Tristan, the second EP release from No Name Hotel, is a four song collection that finds Farahd Abdullah Wallizada, working under the No Name Hotel banner, gaining real footing as a solo artist. The singer/songwriter and instrumentalist have a musical imagination brimming over with youthful energy and ample imagination that makes four songs sound like a full length effort. No Name Hotel, naturally, has his influences, but the four songs on this collection carve out their own unique niche for him quite unlike anyone else in the indie or popular music world today. He’s in his early twenties now, but there’s a depth of creativity and intelligence powering these four songs far beyond the purview of typical indie efforts. The music is sporadically accessible for listeners and there’s no question that the personality and intimacy of these compositions are pulled from Wallizada’s heart. The passion is apparent in each song.
The range of instruments employed to make Tristan a success is relatively narrow. Much of the EP’s four songs focus on synthesizers as the primary vehicle for conveying musical ideas and No Name Hotel is definitely committed to constructing these tracks much like a painter might approach their canvas rather than with an assortment of the customary changes defining more traditional efforts. If you assume, based on the preceding statement, that engaging with these songs will prove a challenge, it depends on your point of view. No Name Hotel does not pander. “Blood on Sky” and the EP’s final song “Outrenoir” are, easily, the closest compositions to convention heard on Tristan, but that’s only because No Name Hotel opts for a largely direct approach to recording his own voice rather than twisting it with the same penchant for experimentation defining the EP’s two middle tracks. “Blood on Sky” is an ideal opener for Tristan because it helps us acclimate to the unusual approach defining his writing and recording. The lyrics through Tristan are clearly culled from No Name Hotel’s personal experiences, but they are certainly cast in a darker hue than might suit some listeners.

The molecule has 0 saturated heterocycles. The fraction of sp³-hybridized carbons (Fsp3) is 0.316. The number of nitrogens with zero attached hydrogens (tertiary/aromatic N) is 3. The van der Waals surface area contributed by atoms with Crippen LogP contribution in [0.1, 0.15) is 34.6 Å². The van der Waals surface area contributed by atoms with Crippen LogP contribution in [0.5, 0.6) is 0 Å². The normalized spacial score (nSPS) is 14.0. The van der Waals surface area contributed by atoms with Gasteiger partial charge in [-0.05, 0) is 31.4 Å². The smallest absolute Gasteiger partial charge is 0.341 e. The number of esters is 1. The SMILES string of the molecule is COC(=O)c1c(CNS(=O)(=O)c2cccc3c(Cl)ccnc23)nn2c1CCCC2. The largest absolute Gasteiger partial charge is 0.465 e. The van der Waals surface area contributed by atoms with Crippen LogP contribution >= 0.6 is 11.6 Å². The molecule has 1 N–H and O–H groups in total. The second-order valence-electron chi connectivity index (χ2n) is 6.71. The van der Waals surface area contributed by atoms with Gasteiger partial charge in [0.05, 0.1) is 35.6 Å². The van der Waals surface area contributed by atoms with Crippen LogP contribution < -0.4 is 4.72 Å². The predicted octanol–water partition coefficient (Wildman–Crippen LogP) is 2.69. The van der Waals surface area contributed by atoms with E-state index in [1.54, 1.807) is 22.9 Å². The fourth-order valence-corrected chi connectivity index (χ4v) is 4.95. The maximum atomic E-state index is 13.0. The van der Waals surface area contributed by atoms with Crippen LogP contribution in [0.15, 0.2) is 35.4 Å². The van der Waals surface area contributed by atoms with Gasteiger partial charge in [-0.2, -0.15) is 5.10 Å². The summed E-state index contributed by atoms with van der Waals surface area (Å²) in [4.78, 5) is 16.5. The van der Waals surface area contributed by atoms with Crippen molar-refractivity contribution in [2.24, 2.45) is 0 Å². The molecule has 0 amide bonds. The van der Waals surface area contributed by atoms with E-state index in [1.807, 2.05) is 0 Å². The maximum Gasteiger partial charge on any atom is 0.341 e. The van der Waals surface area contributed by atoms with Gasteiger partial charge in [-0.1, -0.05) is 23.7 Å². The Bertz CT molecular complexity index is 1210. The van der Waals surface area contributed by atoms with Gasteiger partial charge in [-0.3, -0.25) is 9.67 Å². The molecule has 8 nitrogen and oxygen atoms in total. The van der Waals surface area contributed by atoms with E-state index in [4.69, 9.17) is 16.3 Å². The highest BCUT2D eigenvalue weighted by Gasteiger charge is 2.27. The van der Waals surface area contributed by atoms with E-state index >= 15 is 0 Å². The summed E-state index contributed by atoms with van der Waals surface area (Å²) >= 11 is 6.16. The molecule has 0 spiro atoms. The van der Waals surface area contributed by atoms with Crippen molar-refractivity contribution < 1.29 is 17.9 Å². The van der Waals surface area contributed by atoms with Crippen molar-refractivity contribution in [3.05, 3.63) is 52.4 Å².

“Parable” is, arguably, the zenith of No Name Hotel’s experimentation on this EP. There’s very little of the clean vocals we hear in both the opener and closer. Instead, the arrangement and vocals alike take on a more dissonant tone that, while not readily accessible for casual listeners, doesn’t push. “Yellow Street Lights” is more instrumental than the other three tracks. No Name Hotel doesn’t neglect to add some lyrical content, but atmospherics feel far more important here and it makes for an interesting change of pace. Few releases in 2018, or any other year for that matter, boast the idiosyncratic slant we hear with No Name Hotel’s Tristan. It’s a release capable of engaging listeners emotionally and intellectually without ever falling into self indulgence and any serious music lover should be very interested in any future releases from this talented young musician.